People with diminished capacity to give consent Mentally or physically challenged individuals. Examples include, but are not limited to: Information relating to an individual’s psychological well being or mental health Information relating to sexual attitudes, preferences, or practices Information relating to the use of alcohol or drugs Information relating to illegal behavior
Information that if released could reasonably place the individual at risk of criminal or civil liability or be damaging to the individual’s financial standing, employability, or reputation Information that would normally be recorded in a patient’s medical record and the disclosure could reasonably lead to discrimination, stigmatization, etc. There are several categories of protected subjects. Children - Subpart D of the federal regulations protecting human subjects, incorporated in Georgetown's policies, provides additional protections for children.
Research with children as subjects can be exempt in only two instances: Prisoners - Subpart C to the governing regulations provides additional safeguards for prisoners as research subjects. Essentially, the regulations are designed to discourage the use of prisoners as subjects unless the research will materially affect the lives of prisoners. They are not, in other words, to be used as a captive population. An IRB that reviews a protocol with prisoners as subjects must have a prisoner representative on the committee.
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Children are considered to be protected because their youth may make full understanding of the risks and benefits of a study impossible, making them unable to make a truly informed decision. Recognizing that regulations may vary from state to state and country to country, the IRB defines a child as any individual under the age of 18. If a study will occur in an area where different legal definitions exist, the researcher should incorporate this information into the proposal if he or she is seeking a waiver of requirements for this protected population.
If the subjects of a study will be children, the researcher is expected to respect each child as an autonomous being. Consequently, the researcher must secure the assent of each child as well as the consent of the child’s parents / guardians or legal representatives. If a child cannot read, the consent process will need to be adapted to provide the information orally. Documentation of the child’s assent and the consent of parents or guardians must follow the guidelines for informed consent.
Each class of subjects that one might consider to be incompetent, such as young children, should be considered on their own terms. “Respect” requires giving them the opportunity to choose whether to participate to the extent they are able to make a decision. Researchers are not required to obtain a child’s assent if the child is incapable of providing it. Each individual child’s ability to assent must be determined. In other words, researchers cannot assume that all children below a certain age are unable to assent.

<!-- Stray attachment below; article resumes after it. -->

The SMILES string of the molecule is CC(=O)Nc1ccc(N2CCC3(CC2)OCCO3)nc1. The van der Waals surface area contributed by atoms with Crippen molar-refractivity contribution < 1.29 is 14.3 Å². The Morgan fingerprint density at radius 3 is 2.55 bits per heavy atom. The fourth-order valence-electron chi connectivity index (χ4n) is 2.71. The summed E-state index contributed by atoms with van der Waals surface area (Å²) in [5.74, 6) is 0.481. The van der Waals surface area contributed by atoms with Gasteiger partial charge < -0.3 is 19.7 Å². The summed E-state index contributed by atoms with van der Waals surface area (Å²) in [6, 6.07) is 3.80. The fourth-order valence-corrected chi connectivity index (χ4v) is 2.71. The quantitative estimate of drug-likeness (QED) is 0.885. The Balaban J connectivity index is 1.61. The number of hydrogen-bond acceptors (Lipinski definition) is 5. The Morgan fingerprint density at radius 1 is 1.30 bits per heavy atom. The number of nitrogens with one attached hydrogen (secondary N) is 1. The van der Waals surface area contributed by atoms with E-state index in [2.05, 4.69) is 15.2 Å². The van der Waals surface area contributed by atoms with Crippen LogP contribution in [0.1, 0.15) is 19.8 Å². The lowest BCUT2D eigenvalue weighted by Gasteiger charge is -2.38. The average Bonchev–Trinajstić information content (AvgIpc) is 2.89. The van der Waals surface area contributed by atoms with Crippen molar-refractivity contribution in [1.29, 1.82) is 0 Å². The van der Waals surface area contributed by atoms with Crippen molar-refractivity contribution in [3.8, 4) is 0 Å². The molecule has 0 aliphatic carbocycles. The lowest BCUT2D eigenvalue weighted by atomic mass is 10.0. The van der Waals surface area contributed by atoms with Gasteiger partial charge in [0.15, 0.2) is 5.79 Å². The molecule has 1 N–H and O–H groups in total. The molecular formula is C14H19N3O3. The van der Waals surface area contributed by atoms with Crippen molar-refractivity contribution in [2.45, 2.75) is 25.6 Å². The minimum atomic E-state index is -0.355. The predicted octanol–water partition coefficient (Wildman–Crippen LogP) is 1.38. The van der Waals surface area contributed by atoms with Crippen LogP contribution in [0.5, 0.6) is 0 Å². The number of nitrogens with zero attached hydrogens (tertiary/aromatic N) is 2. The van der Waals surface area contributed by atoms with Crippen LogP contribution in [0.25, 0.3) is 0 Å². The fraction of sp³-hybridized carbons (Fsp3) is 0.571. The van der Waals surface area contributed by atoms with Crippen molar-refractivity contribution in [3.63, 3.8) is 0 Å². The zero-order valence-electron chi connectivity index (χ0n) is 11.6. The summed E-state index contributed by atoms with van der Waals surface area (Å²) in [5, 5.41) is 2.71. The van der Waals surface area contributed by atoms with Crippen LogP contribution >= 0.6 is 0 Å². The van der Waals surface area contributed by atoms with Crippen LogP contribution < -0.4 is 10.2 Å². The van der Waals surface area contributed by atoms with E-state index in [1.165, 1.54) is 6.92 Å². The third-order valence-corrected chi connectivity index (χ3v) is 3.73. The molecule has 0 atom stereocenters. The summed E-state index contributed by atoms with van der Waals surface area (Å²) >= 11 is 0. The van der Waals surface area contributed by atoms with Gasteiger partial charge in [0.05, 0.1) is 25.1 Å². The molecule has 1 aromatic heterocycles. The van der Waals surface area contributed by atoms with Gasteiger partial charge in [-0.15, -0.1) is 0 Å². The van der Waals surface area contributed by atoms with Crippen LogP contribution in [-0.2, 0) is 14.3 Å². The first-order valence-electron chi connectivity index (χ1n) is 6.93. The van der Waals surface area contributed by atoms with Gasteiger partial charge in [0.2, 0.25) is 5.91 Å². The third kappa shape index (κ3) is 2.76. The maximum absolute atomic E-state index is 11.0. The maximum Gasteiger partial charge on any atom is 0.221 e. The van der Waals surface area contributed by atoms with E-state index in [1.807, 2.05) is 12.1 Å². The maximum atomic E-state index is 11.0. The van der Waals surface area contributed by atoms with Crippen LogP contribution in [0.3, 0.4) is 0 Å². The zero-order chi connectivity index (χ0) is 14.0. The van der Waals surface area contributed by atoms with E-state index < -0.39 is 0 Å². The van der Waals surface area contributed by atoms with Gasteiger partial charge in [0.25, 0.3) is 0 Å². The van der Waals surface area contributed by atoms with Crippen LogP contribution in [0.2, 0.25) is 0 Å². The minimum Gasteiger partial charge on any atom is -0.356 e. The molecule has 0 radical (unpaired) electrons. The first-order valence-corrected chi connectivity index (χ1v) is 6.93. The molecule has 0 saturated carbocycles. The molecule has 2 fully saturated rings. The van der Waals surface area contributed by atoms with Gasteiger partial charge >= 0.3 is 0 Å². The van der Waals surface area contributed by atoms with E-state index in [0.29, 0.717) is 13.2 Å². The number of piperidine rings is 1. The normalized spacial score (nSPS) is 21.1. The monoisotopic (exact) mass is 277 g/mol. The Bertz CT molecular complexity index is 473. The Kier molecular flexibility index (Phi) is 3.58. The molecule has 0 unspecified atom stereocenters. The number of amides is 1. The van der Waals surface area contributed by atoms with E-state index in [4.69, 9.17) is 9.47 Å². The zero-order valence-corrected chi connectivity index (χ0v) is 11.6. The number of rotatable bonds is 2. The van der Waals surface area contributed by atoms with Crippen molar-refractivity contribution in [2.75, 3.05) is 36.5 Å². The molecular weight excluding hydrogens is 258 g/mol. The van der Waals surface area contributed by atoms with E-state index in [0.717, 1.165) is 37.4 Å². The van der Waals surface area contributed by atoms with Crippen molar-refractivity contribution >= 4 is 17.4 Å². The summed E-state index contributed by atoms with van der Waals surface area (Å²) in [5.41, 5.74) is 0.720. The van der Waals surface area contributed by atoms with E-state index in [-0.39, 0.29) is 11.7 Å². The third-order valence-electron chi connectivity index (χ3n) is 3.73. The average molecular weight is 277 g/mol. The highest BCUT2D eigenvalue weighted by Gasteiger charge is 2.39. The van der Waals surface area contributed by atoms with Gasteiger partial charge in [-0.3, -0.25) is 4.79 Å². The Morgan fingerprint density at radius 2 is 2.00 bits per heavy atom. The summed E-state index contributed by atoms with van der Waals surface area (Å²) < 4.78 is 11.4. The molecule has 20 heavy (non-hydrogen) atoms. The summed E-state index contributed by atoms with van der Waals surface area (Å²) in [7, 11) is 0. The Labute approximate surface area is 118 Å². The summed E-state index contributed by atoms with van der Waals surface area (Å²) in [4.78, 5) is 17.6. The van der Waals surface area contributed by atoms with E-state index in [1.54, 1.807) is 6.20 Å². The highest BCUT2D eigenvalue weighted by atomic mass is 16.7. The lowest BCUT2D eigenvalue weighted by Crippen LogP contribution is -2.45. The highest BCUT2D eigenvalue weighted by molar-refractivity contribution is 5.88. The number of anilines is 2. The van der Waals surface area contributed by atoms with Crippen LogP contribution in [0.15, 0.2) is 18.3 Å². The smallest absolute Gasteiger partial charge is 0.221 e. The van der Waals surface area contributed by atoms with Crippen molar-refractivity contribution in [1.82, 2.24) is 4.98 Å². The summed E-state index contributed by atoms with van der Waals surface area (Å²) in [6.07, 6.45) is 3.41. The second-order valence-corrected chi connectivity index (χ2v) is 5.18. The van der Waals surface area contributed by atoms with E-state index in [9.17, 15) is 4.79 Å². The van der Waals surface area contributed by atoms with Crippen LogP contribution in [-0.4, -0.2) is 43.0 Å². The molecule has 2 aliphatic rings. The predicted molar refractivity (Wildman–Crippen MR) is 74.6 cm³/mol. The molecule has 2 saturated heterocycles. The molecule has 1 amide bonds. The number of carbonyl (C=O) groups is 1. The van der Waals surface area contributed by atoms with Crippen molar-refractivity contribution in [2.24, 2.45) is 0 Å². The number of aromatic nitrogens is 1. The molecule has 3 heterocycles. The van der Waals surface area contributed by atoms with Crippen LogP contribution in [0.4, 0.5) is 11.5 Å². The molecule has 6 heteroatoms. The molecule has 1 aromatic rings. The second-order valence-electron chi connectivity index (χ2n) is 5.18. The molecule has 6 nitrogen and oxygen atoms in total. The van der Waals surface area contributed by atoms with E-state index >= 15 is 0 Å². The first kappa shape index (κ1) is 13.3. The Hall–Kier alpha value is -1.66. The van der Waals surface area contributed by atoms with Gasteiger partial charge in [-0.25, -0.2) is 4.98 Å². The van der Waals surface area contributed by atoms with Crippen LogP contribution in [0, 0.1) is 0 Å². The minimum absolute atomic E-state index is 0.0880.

Even a very young child may be capable of understanding what is proposed and thus can agree or decline to participate. In rare instances, a child’s assent may not be required if the intervention or procedure is likely to benefit the well-being of the child directly and is available only in the context of the research. This situation occurs most frequently in biomedical research. In determining whether children are capable of assenting, the IRB will take into account the ages, maturity, and psychological state of the children involved.
This judgment may be made for all children to be involved in research under a particular protocol, or for each child, as the IRB deems appropriate. When interacting with children, use language the child can understand and present concepts in a way the child can grasp. Researchers should also take care that the child does not feel pressured by the researcher as an adult (authority figure) or by the child’s parent, guardian, or legal representative—other authority figures.
In studies that involve more than minimal risk, obtain consent from both parents, if possible. (See “Studies with *Children*—More than Minimal Risk. ") For minimal risk studies, consent from one parent is sufficient. Consent from one parent is also permitted if a parent is deceased, unknown, incompetent, or not reasonably available, or if one parent has legal responsibility for the care and custody of the child. In the absence of a parent or parents able to give consent, consent may be given by a child’s legal guardian or legal representative.
Children who are wards of the state or of any agency, institution, or other entity may participate in research only if the study is related to the children’s status as wards, or will be conducted in schools, camps, hospitals, institutions, or similar settings in which the majority of children involved as subjects are not wards (that is, the fact that an individual subject is a ward is incidental). In these situations, researchers must provide for the appointment of an advocate for each child who is a ward.
The advocate is in addition to the child’s guardian or legal representative, and he or she must have the background and experience necessary to act in the best interests of the child for the duration of the child’s participation in the research. An individual may serve as advocate for more than one child; the advocate may not be associated in any way with the proposed research, the researcher(s), or the child’s guardian organization.
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Travis Hirschi Social Bond Theory. (2018, Feb 06). Retrieved from https://phdessay.com/travis-hirschi-social-bond-theory/